Think Village-Kiwi, LLC v. Adobe Systems, Inc. et al

Filing 182

ORDER DENYING DEFENDANTS' MOTION FOR SUMMARY JUDGMENT re 123 , granting in part denying in part TVK's motion to strike 159 . (SI, COURT STAFF) (Filed on 11/16/2009)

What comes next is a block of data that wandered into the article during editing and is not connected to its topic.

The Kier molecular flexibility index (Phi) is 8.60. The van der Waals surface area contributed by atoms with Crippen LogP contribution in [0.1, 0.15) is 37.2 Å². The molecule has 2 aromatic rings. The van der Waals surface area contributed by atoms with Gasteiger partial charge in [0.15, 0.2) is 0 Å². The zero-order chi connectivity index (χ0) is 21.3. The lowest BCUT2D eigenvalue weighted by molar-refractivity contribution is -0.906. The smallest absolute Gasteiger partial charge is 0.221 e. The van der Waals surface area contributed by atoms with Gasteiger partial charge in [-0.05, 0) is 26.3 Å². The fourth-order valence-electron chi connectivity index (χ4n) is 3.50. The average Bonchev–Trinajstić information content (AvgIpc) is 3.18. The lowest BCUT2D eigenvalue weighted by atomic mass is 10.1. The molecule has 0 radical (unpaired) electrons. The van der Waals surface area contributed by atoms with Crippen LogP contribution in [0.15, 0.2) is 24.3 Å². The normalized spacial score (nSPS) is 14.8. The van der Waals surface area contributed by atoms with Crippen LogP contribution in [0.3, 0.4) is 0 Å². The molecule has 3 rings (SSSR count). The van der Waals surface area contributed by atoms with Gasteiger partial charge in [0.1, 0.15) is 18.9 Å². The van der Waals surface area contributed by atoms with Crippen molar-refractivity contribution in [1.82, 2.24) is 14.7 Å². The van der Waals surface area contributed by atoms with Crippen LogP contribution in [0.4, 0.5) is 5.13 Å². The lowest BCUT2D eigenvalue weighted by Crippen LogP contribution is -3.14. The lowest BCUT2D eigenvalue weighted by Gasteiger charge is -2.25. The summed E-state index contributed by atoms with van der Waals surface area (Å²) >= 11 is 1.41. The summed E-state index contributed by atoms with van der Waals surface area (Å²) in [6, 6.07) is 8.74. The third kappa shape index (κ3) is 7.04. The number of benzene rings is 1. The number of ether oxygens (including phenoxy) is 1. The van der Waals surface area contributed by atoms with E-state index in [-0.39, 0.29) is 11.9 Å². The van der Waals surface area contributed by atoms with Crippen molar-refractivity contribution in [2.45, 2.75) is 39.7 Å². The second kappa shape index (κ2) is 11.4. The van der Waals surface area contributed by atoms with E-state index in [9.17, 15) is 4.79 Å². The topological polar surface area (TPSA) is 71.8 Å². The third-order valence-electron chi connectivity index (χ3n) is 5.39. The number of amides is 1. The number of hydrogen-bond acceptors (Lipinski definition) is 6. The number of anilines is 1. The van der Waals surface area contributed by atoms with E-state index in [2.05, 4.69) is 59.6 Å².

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1 2 3 4 5 6 7 8 9 10 United United States District Court For the Northern District of California 11 12 13 14 15 16 17 18 19 20 21 22 23 24 25 26 27 28 BACKGROUND This dispute centers around the development of software that enables designers to create applications that will run on mobile devices, such as cell phones, without having to test the applications on the devices. In 2005, when the events underlying this suit took place, Macromedia, Inc. was a software company offering tools for building various programs. One was Flash, software which allows the playing of video content on computers. Macromedia also offered FlashLite, which permits multimedia applications to run on mobile phones. According to defendants, Macromedia had begun work in 2004 on its "Jingle" project, which defendants describe as "an emulator that would help Flash designers create applications to work on various mobile devices without having to test their applications on an actual device." Mayhew Decl. 3; Mot. for Summ. Judg. at 2. Around the same time, Donavan Poulin, the founder and principal of Kiwi International Ltd. v. ADOBE SYSTEMS, INC., et al., Defendants. / THINK VILLAGE-KIWI, LLC, Plaintiff, No. C 08-04166 SI ORDER DENYING DEFENDANTS' MOTION FOR SUMMARY JUDGMENT IN THE UNITED STATES DISTRICT COURT FOR THE NORTHERN DISTRICT OF CALIFORNIA On October 30, 2009, the Court heard oral argument on defendants' motion for summary judgment. Having considered the arguments of the parties and the papers submitted, and for good cause shown, the Court DENIES defendants' motion. 1 2 3 4 5 6 7 8 9 10 United States District Court For the Northern District of California 11 12 13 14 15 16 17 18 19 20 21 22 23 24 25 26 27 28 ("Kiwi"), had begun to write applications for mobile devices in Flash. Poulin Depo. at 261:1-15. Poulin created a working proposal for myMCOM, which he described as a "developer tool" and "authoring environment" for creating applications to run on FlashLite. See myMCOM Executive Summary ("Summary"), ex. 4 to Verkuil Decl. Poulin engaged a consulting firm to help him find investors to develop myMCOM, and was referred to a Macromedia executive, Stephen Elop. Poulin Decl. 3; Poulin Depo. at 16:23-17:1. On January 27, 2005, Poulin, Kiwi, and Macromedia entered into a non-disclosure agreement ("NDA"). See NDA, ex. A to Verkuil Decl. The agreement provided that the parties were "engaged in discussion in contemplation of a business relationship" and set forth terms for the protection of any confidential information disclosed as part of that relationship. Id. On June 10, 2005, Poulin sent an email to Elop that was intended to secure Macromedia as an investor. The email contained a brochure entitled "myMCOM Executive Summary" that described the myMCOM product, which was still in its conceptual stages. See Summary. The brochure stated that the product would allow developers to work with a software emulation of the mobile device for which an application was being designed, so that a developer could see how the application would run on the device, how much memory it would use while doing so, and how the device's CPU would perform while the application was running. The brochure also stated that information about specific mobile devices would be made available over the internet on an ongoing basis, as new mobile devices were introduced. Id. After the parties' subsequent correspondence made clear that Poulin had not yet developed an actual product, but was still in the conceptual design stage, Elop informed Poulin that Macromedia had decided to "pass" on the initial round of investment in myMCOM. See June 16, 2005 Email, ex. 5 to Verkuil Decl. Macromedia announced on October 17, 2005 that it had created a new device (later named Device Central) to permit development of FlashLite applications on a desktop computer, and monitor the performance characteristics of the mobile device on which the application would run. This announcement was made during a "Sneak Peeks" presentation at a yearly conference, the MAX Conference, which is geared toward developers of Flash content. Mayhew Depo. at 42:6-8. The Sneak Peeks presentation included a mock- up of the emulator Adobe had developed. Id. at 49:13-17. Subsequently, plaintiff ThinkVillage-Kiwi ("TVK"), to which Kiwi assigned its claims, filed 2 1 2 3 4 5 6 7 8 9 10 United States District Court For the Northern District of California 11 12 13 14 15 16 17 18 19 20 21 22 23 24 25 26 27 28 suit against defendants Adobe Systems, Inc. and Adobe Macromedia Software LLC (collectively, "Adobe"),1 alleging misappropriation of trade secrets, unfair competition, breach of contract, and breach of fiduciary duty. Presently before the Court is Adobe's motion for summary judgment. LEGAL STANDARD Summary judgment is proper "if the pleadings, depositions, answers to interrogatories, and admissions on file, together with the affidavits, if any, show that there is no genuine issue as to any material fact and that the moving party is entitled to a judgment as a matter of law." Fed. R. Civ. P. 56(c). The moving party bears the initial burden of demonstrating the absence of a genuine issue of material fact. See Celotex Corp. v. Catrett, 477 U.S. 317, 323 (1986). The moving party, however, has no burden to negate or disprove matters on which the non-moving party will have the burden of proof at trial. The moving party need only demonstrate to the Court that there is an absence of evidence to support the non-moving party's case. See id. at 325. After the moving party has met its burden, the burden shifts to the non-moving party to "set out `specific facts showing a genuine issue for trial.'" Id. at 324 (quoting Fed. R. Civ. P. 56(e)). To carry this burden, the non-moving party must "do more than simply show that there is some metaphysical doubt as to the material facts." Matsushita Elec. Indus. Co., Ltd. v. Zenith Radio Corp., 475 U.S. 574, 586 (1986). "The mere existence of a scintilla of evidence . . . will be insufficient; there must be evidence on which the jury could reasonably find for the [non-moving party]." Anderson v. Liberty Lobby, Inc., 477 U.S. 242, 252 (1986). In deciding a summary judgment motion, the evidence is viewed in the light most favorable to the non-moving party, and all justifiable inferences are to be drawn in its favor. Id. at 255. "Credibility determinations, the weighing of the evidence, and the drawing of legitimate inferences from the facts are jury functions, not those of a judge . . . ruling on a motion for summary judgment." Id. However, conclusory, speculative testimony in affidavits and moving papers is insufficient to raise genuine issues of fact and defeat summary judgment. Thornhill Publ'g Co., Inc. v. GTE Corp., 594 F.2d 730, 738 (9th In 2005, Macromedia was acquired by and merged into Adobe to form Adobe Macromedia Software LLC. The Court will hereinafter refer to Macromedia as "Adobe" to avoid confusion. 3 1 1 2 3 4 5 6 7 8 9 10 United States District Court For the Northern District of California 11 12 13 14 15 16 17 18 19 20 21 Cir. 1979). DISCUSSION I. Misappropriation of Trade Secrets TVK's first cause of action, for misappropriation of trade secrets under California's Uniform Trade Secrets Act ("CUTSA"), Cal. Civ. Code 3426 et seq., requires proof of "[d]isclosure or use of a trade secret of another without express or implied consent by a person who . . . [a]t the time of disclosure or use, knew or had reason to know that his or her knowledge of the trade secret was . . . [a]cquired under circumstances giving rise to a duty to maintain its secrecy or limit its use." Cal. Civ. Code 3426.1(b).2 TVK's misappropriation claim centers around Adobe's alleged use of the information in the myMCOM Executive Summary ("Summary") in developing Device Central. In its summary judgment motion, Adobe asserts that it is entitled to judgment as a matter of law on the misappropriation claim because none of the information in the Summary was used in developing Device Central, or, even if any information was used, such use was authorized by the terms of the parties' NDA. The Court will address each contention in turn. A. Use of myMCOM in developing Device Central Adobe urges the Court to determine as a matter of law that no misappropriation occurred, emphasizing that the idea to develop a mobile device emulator "did not appear in Macromedia's corporate consciousness in June 2005 courtesy of Kiwi." Contrary to Adobe's assertion, however, the 2 22 23 24 25 26 27 28 The statute defines a "trade secret" as: [I]nformation, including a formula, pattern, compilation, program, device, method, technique, or process, that: (1) Derives independent economic value, actual or potential, from not being generally known to the public or to other persons who can obtain economic value from its disclosure or use; and (2) Is the subject of efforts that are reasonable under the circumstances to maintain its secrecy. Id. 3426.1(d). Adobe's motion does not address whether the information in the Brochure constitutes a trade secret within the meaning of the statute; Adobe maintains that the Court need not reach that issue because there is no evidence Adobe made use of any confidential information, whether or not it amounted to a trade secret. 4 1 2 3 4 5 6 7 8 9 10 United States District Court For the Northern District of California 11 12 13 14 15 16 17 18 19 20 21 22 23 24 25 26 27 28 question presented to the Court is not whether myMCOM provided the initial inspiration for Device Central, as there is no dispute that, prior to the transmission of the Summary to Adobe, Adobe was already working on the Jingle project. Rather, the real issue is whether TVK has presented sufficient evidence to permit a jury to reasonably infer that Adobe used any of the information or ideas contained in the Summary in developing Device Central. TVK need not show that the description of myMCOM, as contained in the Summary, constituted the sole influence on Adobe's engineers. Rather, if there are disputes of fact as to whether information in the Summary had a substantial influence on Device Central's design, then summary judgment is inappropriate. See Verigy US, Inc. v. Mayder, No. 07-4330, 2008 WL 564634, at *7 (N.D. Cal. Feb. 29, 2008) (misappropriation extends to products or processes that are "substantially derived from the trade secret"); see also Mangren Res. & Dev. Corp. v. Nat'l Chem. Co., Inc., 87 F.3d 937, 944 (7th Cir. 1996) ("[I]f trade secret law were not flexible enough to encompass modified or even new products that are substantially derived from the trade secret of another, the protections that law provides would be hollow indeed."). Moreover, TVK's evidence need not be direct, but may be circumstantial, as long as the evidentiary inferences to be drawn are "reasonably deducible from the evidence, and not such as are derived from speculation, conjecture, imagination, or guesswork." Joseph E. DiLoreto, Inc. v. O'Neill, 1 Cal. Rptr. 2d 636, 643 (Cal. Ct. App. 1991). 1. Independent Development As an initial matter, Adobe contends it has established as a matter of law that Device Central was developed without any reference to TVK's confidential information because the myMCOM Summary was never shown to any of the engineers who worked on Device Central. In support of this contention, Adobe submits declarations from three of its engineers, all of whom state, verbatim, that Adobe's development process "was not affected by any third party information, other than the normal input from customers who were solicited to understand their requirements." See Stoeckmann Decl. 5; Plichta Decl. 5; Mayhew Decl. 10-11. TVK, however, has presented evidence that Elop could not recall what he did with the email containing the Summary, and may have printed out copies before deleting it. See Elop Depo. at 136:6-137:7. TVK has also created a genuine issue of fact as to whether the email 5 1 2 3 4 5 6 7 8 9 10 United States District Court For the Northern District of California 11 12 13 14 15 16 17 18 19 20 21 22 23 24 25 26 27 28 was shown to another of Adobe's executives, Gary Kovacs. See Poulin Depo. at 132:17-134:1. There is no dispute that Kovacs did not know of the existence of the parties' NDA. Id. at 133:22-134:1; Kovacs Depo. at 106:13-17. The Court concludes that a jury could reasonably infer from this evidence that the Summary, or the information contained therein, was disseminated to employees of Adobe. The Court turns next to the substance of the parties' contentions. Although both parties have gone to considerable effort to tie the features of Device Central to features present in myMCOM or in Jingle, it is the Court's view that comparing the specific features of the three programs is a fact-intensive task best left to the jury. The Court further emphasizes that the evidence in the record would permit a jury to conclude that the overall concept for Device Central was influenced by myMCOM. First, an Adobe engineer testified at his deposition that the "real development process [for Device Central] began in the beginning of January 2006." Stoeckmann Depo. at 151:17-18 (emphasis added). A jury could reasonably infer from this evidence that Adobe went back to the drawing board in January 2006, after it had seen the myMCOM Summary. Second, TVK has submitted evidence that when Device Central was first publicly introduced, Adobe executive Kovacs described the product using the phrase "Software Outside of the Box." Poulin Depo. at 110:11-15. This slogan is clearly displayed on the cover page of the myMCOM Summary, and on several other pages throughout the document. Summary at 1, 3, 6, 11. Although the factual dispute created by this evidence is admittedly thin, the Court concludes that, drawing all inferences in TVK's favor, a jury could infer from Adobe's use of TVK's unique catchphrase that Adobe used TVK's confidential information in developing Device Central. 2. Obviousness of Features A plaintiff may not ground a misappropriation claim on matters that are common or obvious in the relevant industry. See Imax Corp. v. Cinema Techs., Inc., 152 F.3d 1161, 1164-65 (9th Cir. 1998) (no claim for misappropriation where plaintiff seeks to protect "matters of general knowledge in the trade or of special knowledge of those persons . . . skilled in the trade") (citation omitted) (alteration in original); Princess Cruises, Inc. v. Amrigon Enters., Inc., 51 Fed. Appx. 626, 628 (9th Cir. 2002) (misappropriation claim may not include "common or obvious concepts in the . . . industry"). Relying on this rule, Adobe seeks summary judgment on the ground that any features Device Central shares with 6 1 2 3 4 5 6 7 8 9 10 United States District Court For the Northern District of California 11 12 13 14 15 16 17 18 19 20 21 22 23 24 25 26 27 28 myMCOM are not evidence of misappropriation because all of these features were common or obvious in the software industry. The parties submitted virtually no evidence addressing the issue of obviousness. On this record, the Court concludes that disputed issues of fact remain as to whether the design ideas TVK seeks to protect were common or obvious in the industry during the relevant time period. B. Use Authorized by Terms of NDA Adobe makes the alternative argument that any use of the information contained in the Summary cannot amount to misappropriation because such use was authorized under the NDA. Paragraph 8 of the NDA, the so-called "residuals clause," permits Adobe employees to use the information contained in the Brochure, as long as they have not (a) intentionally memorized the Confidential Information so as to reduce it to an intangible form for the purpose of creating a residual or using the same; or (b) avoided its obligation to maintain the confidentiality of Confidential Information merely by having a person commit such information to memory so as to reduce it to an intangible form. NDA at 2. The NDA defines "residuals" as including the "ideas, concepts, know-how or techniques" contained in the Summary. Id. Adobe asserts that the Court should grant summary judgment in its favor because it has established as a matter of law that none of its directors or employees intentionally memorized the information contained in the Brochure, meaning that any use of that information was authorized under the agreement. In support of this contention, Adobe cites the aforementioned declarations of its three engineers. None of the declarations directly addresses the issue presented here; rather, all three merely include identical assertions that the development of Adobe's emulator "was not affected by any third party information, other than the normal input from customers who were solicited to understand their requirements." Stoeckmann Decl. 5; Plichta Decl. 5; Mayhew Decl. 10. These rather conclusory assertions do not directly address whether Adobe employees memorized any of the information in the myMCOM Summary. Moreover, TVK's only method of proving intentional memorization at trial would be to raise an inference that any denials of memorization are false. First, the drawing of such an inference raises questions regarding the credibility of Adobe's declarants, which the Court may not 7 1 2 3 4 5 6 7 8 9 10 United States District Court For the Northern District of California 11 12 13 14 15 16 17 18 19 20 21 22 23 24 25 26 27 28 consider at the summary judgment stage. Second, TVK has raised facts that would permit a reasonable jury to draw the inference that any denial of memorization is false, including evidence regarding the similarities between Device Central and myMCOM, as well as evidence that an Adobe executive used the "Software Outside of the Box" slogan in pitching Device Central. Accordingly, the Court DENIES Adobe's motion for summary judgment with respect to the claim for misappropriation of trade secrets under CUTSA. II. Breach of Contract TVK alleges that Adobe breached the parties' NDA by making unauthorized use of the confidential information contained in the myMCOM summary. For the reasons stated in the previous section, the Court cannot determine as a matter of law whether any use of TVK's confidential information was authorized by the parties' agreement. Accordingly, the motion for summary judgment on TVK's breach of contract claim is DENIED. III. Unfair Competition under Federal and State Law As Adobe points out, TVK's claims for federal and state unfair competition3 are grounded on its claim of misuse of confidential information. Having determined that disputed issues of fact preclude summary judgment on the misappropriation claim, the Court concludes that summary judgment would be inappropriate on the unfair competition claims as well. Adobe also seeks summary judgment on TVK's state unfair competition claim on the ground the claim is preempted by the CUTSA. This Court has previously rejected Adobe's preemption arguments. The issue of whether the confidential information TVK seeks to protect constitutes a trade secret within the meaning of CUTSA is not presently before the Court. Without resolving that question, the Court cannot determine whether TVK's state law claim for unfair competition is preempted. Accordingly, Adobe's motion for summary judgment on TVK's federal and state unfair competition claims is DENIED. These claims are made under the Lanham Act, 15 U.S.C. 1125(a), and California's Unfair Competition Law ("UCL"), Cal. Bus. & Prof. Code 17200. 8 3 1 2 3 4 5 6 7 8 9 10 United States District Court For the Northern District of California 11 12 13 14 15 16 17 18 19 20 21 22 23 24 25 26 27 28 As Adobe points out, TVK has admitted that Ms. Thexton, the consultant who initially made the connection between Kiwi and Macromedia, was not an agent of Macromedia. Poulin Depo. at 343:17-344:7. Accordingly, the Court's analysis pertains only to the relationship between the parties to this suit, without regard to Thexton. 9 4 IV. Breach of Fiduciary Duty Adobe asserts that it is entitled to summary judgment on TVK's breach of fiduciary duty claim because TVK has failed to present any evidence of a fiduciary relationship, much less a breach of the duties arising from that relationship. Under California law, "Before a person can be charged with a fiduciary obligation, he must either knowingly undertake to act on behalf and for the benefit of another, or must enter into a relationship which imposes that undertaking as a matter of law." City of Hope Nat'l Med. Ctr. v. Genentech, Inc., 181 P.3d 142, 150 (Cal. 2008) (citation omitted). Factors relevant to determining whether a contract has resulted in the creation of a fiduciary relationship are: (1) whether the contract was between "two sophisticated parties of substantial bargaining power"; (2) whether the parties were represented by counsel during contract negotiations; (3) whether the contract specified that the parties' relationship is not of a type in which fiduciary obligations are imposed by law; (4) whether one party's reliance on the other is "so substantial as to give rise to equitable concerns"; and (5) whether the information exchanged by contract was secret. Id. at 152-53. The Court finds that TVK has raised significant issues of fact with respect to the existence of a fiduciary relationship.4 First, TVK has presented evidence that the negotiation of the NDA took place between Poulin, a young, self-taught software developer who had only recently finished his education, and two Adobe corporate development officers. Poulin Decl. 4; Poulin Depo. at 27:18-21, 261:1-15. Second, TVK has presented evidence that Poulin was not represented by counsel in negotiating the NDA, while Adobe was. Poulin Decl. 4-5; Poulin Depo. at 108:11-13. Third, the NDA itself does not specify that the parties intended to enter into a non-fiduciary relationship. Indeed, it is equivocal as to the nature of their relationship. NDA at 1 ("Kiwi and Macromedia are engaged in discussion in contemplation of a business relationship or in furtherance of a business relationship."). Fourth, TVK has submitted evidence at least suggesting that Poulin's reliance on Elop and Adobe was great; even after Elop informed Poulin that he did not wish to invest in myMCOM, Poulin asked Elop if he could 1 2 3 4 5 6 7 8 9 10 United States District Court For the Northern District of California 11 12 13 14 15 16 17 18 19 20 21 22 23 24 25 26 27 28 continue to consult Elop for advice. See June 17, 2005 and June 22, 2005 Emails, ex. 18 to Culig Decl. (Poulin to Elop: "[C]an you consider a small . . . advisory role with myMCOM? . . . . As a young founder in a growing and crazy corporate America, I would welcome your insight and support." Elop: "I'm happy to get updates and provide advice where I can."). Finally, the very existence of the NDA strongly suggests all parties anticipated that the information exchanged would be secret. As described at length earlier in this order, TVK has also raised factual issues with respect to the issue of breach. To the extent Adobe seeks summary judgment on the fiduciary duty claim on grounds of preemption by CUTSA, the Court reiterates that it cannot resolve the preemption issue as a matter of law without having had an opportunity to determine whether the confidential information TVK seeks to protect amounts to a trade secret. Accordingly, Adobe's motion for summary judgment on TVK's claim of breach of fiduciary duty is DENIED. V. Common Law Misappropriation Adobe seeks summary judgment on TVK's common law misappropriation claim on the ground it is preempted by the CUTSA. As stated previously, the viability of TVK's common law misappropriation claim cannot be determined at this stage of the proceedings. Adobe's motion for summary judgment on this claim is DENIED. VI. TVK's Motion to Strike TVK has moved to strike several documents attached to Adobe's reply in support of its summary judgment motion: Exhibits 1-3 to the Declaration of Jeffrey Danley, and the Supplemental Declaration of Jakub Plichta. TVK moves to strike Exhibit 1 to the Danley Declaration, which consists of objections to the evidence submitted by TVK in support of its opposition, on the ground that listing evidentiary objections in a reply deprives the opposing party of an opportunity to respond. As all of Adobe's objections were either not well-taken or pertained to evidence not material to the Court's consideration of the motion for summary judgment, the Court DENIES Adobe's objections without prejudice to renewal, and DENIES TVK's motion to strike Exhibit 1. 10 1 2 3 4 5 6 7 8 9 10 United States District Court For the Northern District of California 11 12 13 14 15 16 17 18 19 20 21 22 23 24 25 26 27 28 TVK moves to strike Exhibit 2 to the Danley Declaration on the ground it constitutes attorney argument exceeding the 15-page limit for reply briefs set forth in Civil Local Rule 7-4(b). Exhibit 2 is a chart listing each fact cited by TVK in an attempt to defeat summary judgment, and providing defense counsel's argument as to why that fact does not amount to a material dispute. The Court agrees with TVK that defense counsel was required to include all argument within the text of the reply brief, and GRANTS the motion to strike Exhibit 2. TVK moves to strike Exhibit 3 and the Supplemental Plichta Declaration on the ground they lack foundation; TVK also moves to strike the Plichta Declaration because it introduces new evidence namely, evidence of a Nokia emulator being developed in 2005 that was not produced in discovery. The Court disagrees with TVK that the exhibits lack foundation. Moreover, as Adobe points out, TVK itself raised the issue of the Nokia emulator in its opposition to Adobe's summary judgment motion. Accordingly, TVK's motion to strike Exhibit 3, as well as the Supplemental Plichta Declaration and its exhibits, is DENIED. CONCLUSION For the foregoing reasons, and for good cause shown, the Court hereby DENIES Adobe's motion for summary judgment. (Docket No. 123). The Court GRANTS in part and DENIES in part TVK's motion to strike. (Docket No. 159). IT IS SO ORDERED. Dated: November 16, 2009 SUSAN ILLSTON United States District Judge 11